May 5, 2013

LIQUID MATTER: Tequila 101


EDITOR’S NOTE: This article was originally published in 2013 and has been updated as of May 5, 2016. It contains no sponsored content and none of the brands featured have compensated RONTHINK for inclusion in this post.

My love of tequila goes far beyond taste. It’s rooted in the mystique of this Mexican import and the culture that has sprung up around it. To celebrate Cinco de Mayo and beyond, here’s a quick and dirty guide to the myths, wonders and joys of tequila…plus a few other things of note.


First, let’s dispel a couple of myths. It’s knowledge that will make you less of a bad gringo:

  • Nowadays, “gringo” only has a negative connotation if you are, indeed, a total jackass. If you’re a non-Mexican from the U.S. (like me) and have Mexican friends (especially those who speak Spanish as their first language), you will often be referred to as a “gringo.” It is used interchangeably to refer to an Anglo-Saxon and/or someone from North America. It is rarely meant as an insult and, if it is, you probably deserve it.
  • Cinco de Mayo is not Mexican Independence Day. Avoid this conversational faux pas when trying to act like a smarty pants while sucking down margaritas at an On the Border or El Torito (better yet, avoid going to bad Mexican chain restaurants and find the real deal near you). Cinco de Mayo is an observation of the Battle of Puebla, in which the Mexican Army beat back some pesky French invaders. Ah, the French! So worldly. So unwelcome.
  • Tequila comes from the blue agave plant, which is a succulent but not a cactus. In fact, agave plants are a close relative of the lily and are indigenous to the Americas.
  • Tequila is not an actual hallucinogenic. That’s a myth that probably started when some drunk dude confused mezcal (the umbrella category for agave-based spirits) with mescaline, which is indeed an hallucinogenic substance (derived from the peyote cactus).
  • All tequilas are mezcals but, not all mezcals can be called tequila. The Mexican government has mandated the area of the country where tequila can be made, most of which lies in the state of Jalisco.
  • Finally: that worm myth. There are not now nor have there ever been dead worms at the bottom of tequila bottles. Don’t make yourself look like foolish by asking to drink the worm that never was (especially if the bartender or person you are hitting on is of Mexican descent). Should you find a dead worm (or dead anything, for that matter) in your bottle of booze, it’s not a good thing.


There are five types of tequila:

BLANCO: Clear, unaged and often bottled immediately after being distilled. Also known as silver or white tequila. This is the variety you’re probably most familiar with. There are a lot of really bad blancos out there and you will find them ruining margaritas from coast to coast. See below for the silvers I recommend. If you’ve had a bad experience with tequila, a cheap blanco or joven (gold) is probably to blame.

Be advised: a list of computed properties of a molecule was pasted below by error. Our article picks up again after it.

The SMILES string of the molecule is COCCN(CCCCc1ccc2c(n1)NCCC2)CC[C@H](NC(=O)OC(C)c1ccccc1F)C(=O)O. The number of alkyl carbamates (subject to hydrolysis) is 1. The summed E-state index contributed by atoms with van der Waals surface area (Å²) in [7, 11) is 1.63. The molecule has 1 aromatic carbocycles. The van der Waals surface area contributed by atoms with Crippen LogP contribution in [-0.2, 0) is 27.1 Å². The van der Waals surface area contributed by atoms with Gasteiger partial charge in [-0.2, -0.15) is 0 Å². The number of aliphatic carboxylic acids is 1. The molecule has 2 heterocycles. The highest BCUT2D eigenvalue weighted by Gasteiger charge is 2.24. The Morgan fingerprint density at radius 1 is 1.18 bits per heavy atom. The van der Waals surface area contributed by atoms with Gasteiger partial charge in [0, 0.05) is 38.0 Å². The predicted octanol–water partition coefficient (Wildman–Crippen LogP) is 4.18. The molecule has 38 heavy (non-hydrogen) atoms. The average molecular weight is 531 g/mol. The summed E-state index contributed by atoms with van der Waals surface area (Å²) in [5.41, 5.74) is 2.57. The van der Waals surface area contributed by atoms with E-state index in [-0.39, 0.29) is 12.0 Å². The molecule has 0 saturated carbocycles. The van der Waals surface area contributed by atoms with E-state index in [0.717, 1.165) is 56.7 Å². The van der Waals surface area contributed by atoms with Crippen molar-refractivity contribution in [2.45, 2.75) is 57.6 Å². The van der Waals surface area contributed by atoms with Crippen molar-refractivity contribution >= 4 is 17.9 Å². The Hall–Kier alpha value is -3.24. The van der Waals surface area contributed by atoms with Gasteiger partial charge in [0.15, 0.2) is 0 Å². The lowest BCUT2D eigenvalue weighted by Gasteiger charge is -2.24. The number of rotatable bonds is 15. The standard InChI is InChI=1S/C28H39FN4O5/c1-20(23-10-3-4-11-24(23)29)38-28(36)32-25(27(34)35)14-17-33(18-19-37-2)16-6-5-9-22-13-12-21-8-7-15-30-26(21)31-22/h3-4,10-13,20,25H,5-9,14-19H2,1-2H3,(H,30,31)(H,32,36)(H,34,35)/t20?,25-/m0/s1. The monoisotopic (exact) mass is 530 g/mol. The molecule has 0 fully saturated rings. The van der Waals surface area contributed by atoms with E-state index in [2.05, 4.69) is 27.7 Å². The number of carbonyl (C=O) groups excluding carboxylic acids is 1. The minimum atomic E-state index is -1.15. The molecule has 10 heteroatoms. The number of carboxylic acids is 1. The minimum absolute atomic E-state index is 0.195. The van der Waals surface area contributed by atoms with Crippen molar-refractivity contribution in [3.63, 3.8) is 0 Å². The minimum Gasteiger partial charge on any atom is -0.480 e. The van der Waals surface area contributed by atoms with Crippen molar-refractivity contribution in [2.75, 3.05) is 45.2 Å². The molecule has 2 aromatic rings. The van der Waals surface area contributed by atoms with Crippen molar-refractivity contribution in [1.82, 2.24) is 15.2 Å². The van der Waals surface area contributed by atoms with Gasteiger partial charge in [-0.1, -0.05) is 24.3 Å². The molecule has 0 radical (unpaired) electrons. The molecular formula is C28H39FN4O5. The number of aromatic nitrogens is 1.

JOVEN: Also known as gold tequila. Don’t be fooled by the color: this is still a young tequila to which a color or flavoring has usually been added. It’s often easier to find a cheap joven than it is a blanco because of our incorrect assumption that “gold” is better than “silver.” Jovens are most often used in mixed drinks and you’ve probably had more than your share in so-so restaurant margaritas.

REPOSADO: Aged anywhere from two to twelve months, a reposado (or rested) tequila is where you should start looking if you want to increase your odds of a great cocktail experience. Reposados must be aged in wood barrels and, depending on the type of wood used, will each have their own unique flavor. A good reposado doesn’t need much help so I like to use this type of tequila in the most uncomplicated mixed drinks.

ANEJO: Now we’re getting into the really good stuff. Anejos (which means “vintage’) are aged under strict guidelines that limit the size of the barrel and mandate at least a year of rest. Really fancy anejos will spend as long as three years in the barrel. Darker than reposados, a good anejo is a smooth, sexy and sublime drinking experience. This is a sipping tequila, not one you drink as a shot or mix into/with anything. A lime and salt chaser is the most adornment you should ever give an anejo.

EXTRA ANEJO: This is an ultra-premium tequila that has been aged a minimum of three years. They tend to be every expensive and, honestly, most of us will be just fine topping out at the anejo level. I did a side by side tasting once in Mexico and could barely tell the difference…until I paid the tab. If you ever do anything with an extra anejo other than sipping and savoring it solo, a good bartender will give you the stink eye.



You don’t have to spend a ton of money to enjoy some really great tequilas. I would be the first to encourage you to play and experiment. Decide up front if you are going the mixed drink route or the sipping route and stick to that plan for the entire night. Trust me, you’ll be happier and less hung over for having done so.